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Childhood of Eleanor Roosevelt

Kashmira Lad Mar 9, 2020
Despite a relatively less-known childhood, we know Eleanor Roosevelt as one of the most widely admired and famous women in the world. Read more about her childhood and early life before she became the First Lady.

Did You Know?

US President Harry Truman famously called Eleanor Roosevelt the 'First Lady of the World'.
Most of us know Eleanor Roosevelt as the First Lady of the US, wife of President Franklin D. Roosevelt, humanitarian, author, diplomat, and activist. A remarkable woman, she was known to be blunt and frank with her opinions on social issues, something that was rare during her time.
She was also the longest-serving First Lady in the US, and is widely acclaimed for transforming the role of the same through her active public life.
Despite her renowned adult life and the recognition she received for her contribution to a variety of humanitarian and political issues, Eleanor Roosevelt had a very unhappy childhood, and was in dire need of parental love and attention.
The absence of the same has been attributed to her being prone to depression and shy nature through her adult years as well. The trailing sections of this write-up shall look at the childhood and early life of the former First Lady in greater detail.

The Childhood of Eleanor Roosevelt

Birth and Family

Eleanor Roosevelt was born on October 11, 1884, in New York City to Elliott Bulloch Roosevelt and Anna Rebecca Hall. The Roosevelt family was extremely well-known and socially and financially eminent, Elliott being the younger brother of President Theodore Roosevelt Jr.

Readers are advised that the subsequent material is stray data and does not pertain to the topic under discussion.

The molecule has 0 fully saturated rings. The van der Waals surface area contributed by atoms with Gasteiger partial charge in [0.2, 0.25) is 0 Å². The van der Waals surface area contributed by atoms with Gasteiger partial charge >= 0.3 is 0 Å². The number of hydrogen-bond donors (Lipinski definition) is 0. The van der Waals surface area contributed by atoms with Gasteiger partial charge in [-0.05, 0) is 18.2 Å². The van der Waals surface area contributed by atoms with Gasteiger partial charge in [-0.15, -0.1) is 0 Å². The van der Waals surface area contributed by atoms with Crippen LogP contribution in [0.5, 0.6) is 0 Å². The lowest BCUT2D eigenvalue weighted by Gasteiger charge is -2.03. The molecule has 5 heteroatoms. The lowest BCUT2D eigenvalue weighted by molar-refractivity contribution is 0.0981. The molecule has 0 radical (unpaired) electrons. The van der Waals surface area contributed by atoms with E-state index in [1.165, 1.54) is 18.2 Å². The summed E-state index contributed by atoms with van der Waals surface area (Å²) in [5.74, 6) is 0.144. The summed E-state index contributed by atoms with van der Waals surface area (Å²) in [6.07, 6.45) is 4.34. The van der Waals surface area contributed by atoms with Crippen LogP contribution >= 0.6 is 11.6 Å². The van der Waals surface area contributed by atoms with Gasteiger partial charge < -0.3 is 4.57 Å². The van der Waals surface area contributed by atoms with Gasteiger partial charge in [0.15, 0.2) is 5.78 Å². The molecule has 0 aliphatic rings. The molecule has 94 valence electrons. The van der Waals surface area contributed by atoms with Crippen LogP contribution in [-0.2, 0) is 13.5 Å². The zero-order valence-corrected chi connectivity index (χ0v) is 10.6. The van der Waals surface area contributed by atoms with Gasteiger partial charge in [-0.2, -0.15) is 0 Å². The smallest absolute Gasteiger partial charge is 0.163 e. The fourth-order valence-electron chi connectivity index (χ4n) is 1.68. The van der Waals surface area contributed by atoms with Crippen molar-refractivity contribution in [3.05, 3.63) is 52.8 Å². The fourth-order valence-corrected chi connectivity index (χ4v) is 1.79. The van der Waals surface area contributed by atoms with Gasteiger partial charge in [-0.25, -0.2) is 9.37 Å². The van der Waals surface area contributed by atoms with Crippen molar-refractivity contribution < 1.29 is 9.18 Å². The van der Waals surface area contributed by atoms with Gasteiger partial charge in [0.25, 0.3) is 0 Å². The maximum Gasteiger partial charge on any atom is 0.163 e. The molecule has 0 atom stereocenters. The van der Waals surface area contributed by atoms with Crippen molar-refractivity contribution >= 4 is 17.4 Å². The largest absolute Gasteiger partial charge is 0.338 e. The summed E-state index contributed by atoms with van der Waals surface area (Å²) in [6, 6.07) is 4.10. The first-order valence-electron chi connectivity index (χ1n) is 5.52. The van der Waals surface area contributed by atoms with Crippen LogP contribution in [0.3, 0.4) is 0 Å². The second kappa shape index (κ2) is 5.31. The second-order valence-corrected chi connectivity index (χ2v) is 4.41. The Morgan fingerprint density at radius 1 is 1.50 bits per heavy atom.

Born as Anna Eleanor Roosevelt, she was the eldest child and only daughter of the socialite couple who had two sons after her: her brothers Elliott Jr. and Hall. Unlike her mother Anna, Eleanor was often remarked to be plain, something that made her feel ashamed and inadequate throughout her childhood.
Eleanor's mother Anna was said to be a woman of great beauty, and was a member of the very distinguished and influential Livingston family of New York. Roosevelt's father, Elliott Roosevelt, was the younger brother of Theodore Roosevelt Jr., and was acclaimed to be a very charming and an easygoing man.
From a very young age, little Anna Eleanor preferred being called by her middle name, and it stuck as her identity throughout her life and even after that.

Relationship with Parents

Eleanor shared a somewhat restrained relationship with her mother, with Anna being in disdain of her daughter's plain looks and lack of grace. Anna was observed to remark on her daughter's unattractive looks to the girl herself, and called her 'Granny' owing to her serious demeanor and old-fashioned ways.
With her father, it was very different, for she was his 'little Nell', and he doted on her. Her father didn't care what she looked like, and she loved him passionately and missed him terribly whenever he left the family for long periods on end, for a variety of reasons.
The strained relationship between her parents was noticed by Eleanor from a very young age. Her father had become an alcoholic, and struggled with issues that put great strain on his marriage with Anna. Elliott separated from his family when Eleanor was about six years old, and went to Europe for treatment for his growing addiction.